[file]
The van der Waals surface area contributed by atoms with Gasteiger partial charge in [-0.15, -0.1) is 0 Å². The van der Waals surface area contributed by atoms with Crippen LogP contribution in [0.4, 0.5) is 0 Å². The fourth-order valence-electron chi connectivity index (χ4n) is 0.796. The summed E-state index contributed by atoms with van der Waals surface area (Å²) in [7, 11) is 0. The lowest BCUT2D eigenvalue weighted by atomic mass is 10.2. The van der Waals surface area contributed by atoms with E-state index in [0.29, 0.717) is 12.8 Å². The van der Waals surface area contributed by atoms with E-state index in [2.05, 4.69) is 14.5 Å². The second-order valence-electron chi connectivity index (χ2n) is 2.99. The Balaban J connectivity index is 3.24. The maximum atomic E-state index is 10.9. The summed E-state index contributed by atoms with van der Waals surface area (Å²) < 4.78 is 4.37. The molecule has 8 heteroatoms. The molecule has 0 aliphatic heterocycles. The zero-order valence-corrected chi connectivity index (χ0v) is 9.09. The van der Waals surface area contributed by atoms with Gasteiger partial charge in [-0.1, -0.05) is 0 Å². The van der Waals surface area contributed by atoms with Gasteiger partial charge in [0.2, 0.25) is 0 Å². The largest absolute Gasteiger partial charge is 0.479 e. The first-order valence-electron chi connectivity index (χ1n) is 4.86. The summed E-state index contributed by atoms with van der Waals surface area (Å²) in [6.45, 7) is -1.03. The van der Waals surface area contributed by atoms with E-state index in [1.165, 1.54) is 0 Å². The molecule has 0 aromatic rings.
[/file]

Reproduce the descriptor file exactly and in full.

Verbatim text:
The van der Waals surface area contributed by atoms with Gasteiger partial charge in [-0.15, -0.1) is 0 Å². The van der Waals surface area contributed by atoms with Crippen LogP contribution in [0.4, 0.5) is 0 Å². The fourth-order valence-electron chi connectivity index (χ4n) is 0.796. The summed E-state index contributed by atoms with van der Waals surface area (Å²) in [7, 11) is 0. The lowest BCUT2D eigenvalue weighted by atomic mass is 10.2. The van der Waals surface area contributed by atoms with E-state index in [0.29, 0.717) is 12.8 Å². The van der Waals surface area contributed by atoms with E-state index in [2.05, 4.69) is 14.5 Å². The second-order valence-electron chi connectivity index (χ2n) is 2.99. The Balaban J connectivity index is 3.24. The maximum atomic E-state index is 10.9. The summed E-state index contributed by atoms with van der Waals surface area (Å²) < 4.78 is 4.37. The molecule has 8 heteroatoms. The molecule has 0 aliphatic heterocycles. The zero-order valence-corrected chi connectivity index (χ0v) is 9.09. The van der Waals surface area contributed by atoms with Gasteiger partial charge in [-0.1, -0.05) is 0 Å². The van der Waals surface area contributed by atoms with Gasteiger partial charge in [0.2, 0.25) is 0 Å². The largest absolute Gasteiger partial charge is 0.479 e. The first-order valence-electron chi connectivity index (χ1n) is 4.86. The summed E-state index contributed by atoms with van der Waals surface area (Å²) in [6.45, 7) is -1.03. The van der Waals surface area contributed by atoms with E-state index in [1.165, 1.54) is 0 Å². The molecule has 0 aromatic rings.